Meta poised to make more real estate cuts this year

Tech giant spent $1.1B to downsize in first half of 2023

Meta's Mark Zuckerberg, 300 West 6th Street (Getty, 300 West 6th Street)
Meta's Mark Zuckerberg, 300 West 6th Street (Getty, 300 West 6th Street)

Meta spent more than $1 billion reducing its real estate footprint in the first half the year, but there are still cuts coming.

Mark Zuckerberg’s tech giant plans on further reducing its real estate portfolio in the second half of the year, Bisnow reported, as part of plans announced before the year even started to spend more than $3 billion on office reductions.

The specifics surrounding the continued downsizing, first reported by CoStar, are unclear. In the first quarter, the company spent $850 million in downsizing expenditures, followed by a significantly smaller $250 million in the second quarter. Still, that means the largest of the reductions could be yet to come.

The company plans to spend $4 billion this year on employee severance and facility consolidation, chief financial officer Susan Li said during the company’s second quarter earnings call. The former is reportedly expected to slow in the second half, which suggests more room for real estate cuts.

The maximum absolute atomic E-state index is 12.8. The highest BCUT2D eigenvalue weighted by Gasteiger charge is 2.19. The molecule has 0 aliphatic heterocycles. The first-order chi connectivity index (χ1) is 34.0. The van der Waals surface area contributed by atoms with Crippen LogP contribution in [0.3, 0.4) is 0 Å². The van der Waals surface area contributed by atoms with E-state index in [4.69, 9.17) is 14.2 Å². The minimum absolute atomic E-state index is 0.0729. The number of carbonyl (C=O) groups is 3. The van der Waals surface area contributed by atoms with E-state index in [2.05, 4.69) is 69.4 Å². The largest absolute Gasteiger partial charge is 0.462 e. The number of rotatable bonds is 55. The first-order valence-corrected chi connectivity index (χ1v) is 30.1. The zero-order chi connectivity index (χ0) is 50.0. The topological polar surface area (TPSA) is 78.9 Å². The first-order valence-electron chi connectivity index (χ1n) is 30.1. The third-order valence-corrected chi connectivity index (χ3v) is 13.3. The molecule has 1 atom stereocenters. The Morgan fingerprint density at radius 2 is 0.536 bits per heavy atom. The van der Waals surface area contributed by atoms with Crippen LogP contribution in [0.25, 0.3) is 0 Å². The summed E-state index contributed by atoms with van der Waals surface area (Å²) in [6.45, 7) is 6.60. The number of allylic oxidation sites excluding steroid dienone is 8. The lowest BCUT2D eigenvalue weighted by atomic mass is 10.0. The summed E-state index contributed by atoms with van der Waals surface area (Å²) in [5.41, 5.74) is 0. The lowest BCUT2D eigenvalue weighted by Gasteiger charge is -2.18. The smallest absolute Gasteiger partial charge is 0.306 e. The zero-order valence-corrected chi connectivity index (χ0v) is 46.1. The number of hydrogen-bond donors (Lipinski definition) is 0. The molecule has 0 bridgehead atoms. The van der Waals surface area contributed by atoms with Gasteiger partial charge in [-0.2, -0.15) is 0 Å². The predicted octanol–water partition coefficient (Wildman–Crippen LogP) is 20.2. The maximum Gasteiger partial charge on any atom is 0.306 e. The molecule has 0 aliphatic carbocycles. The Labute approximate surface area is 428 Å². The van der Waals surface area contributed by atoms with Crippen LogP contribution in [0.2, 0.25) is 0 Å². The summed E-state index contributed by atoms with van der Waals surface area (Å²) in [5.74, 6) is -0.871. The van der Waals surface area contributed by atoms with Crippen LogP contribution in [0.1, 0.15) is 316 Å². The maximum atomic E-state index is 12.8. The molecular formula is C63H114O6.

The company spent $413 million to reduce its real estate footprint in the third quarter of last year and expected to spend $900 million more for office realignment in the fourth quarter of 2022.

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A number of Meta’s office decisions in recent months have been front page news.

Last month, Meta moved to sublease more than 100,000 square feet at 300 West 6th Street in Austin, Texas, on top of 589,000 square feet it was already subleasing at a different building in the city. It also put a 122,000-square-foot space in Washington, D.C. up for sublease last month.

Meta decided in November it would return two spaces at Hudson Yards in Manhattan after the respective leases expire at the end of next year. Those spaces span 250,000 square feet.

Meta is not alone in reducing office space in the past year, as other major technology companies have sought to do the same, to the detriment of landlords. Yet those same landlords hope for other companies to follow Meta’s lead on a different issue: it is requiring employees to be in the office for a majority of the week beginning in September.

Holden Walter-Warner

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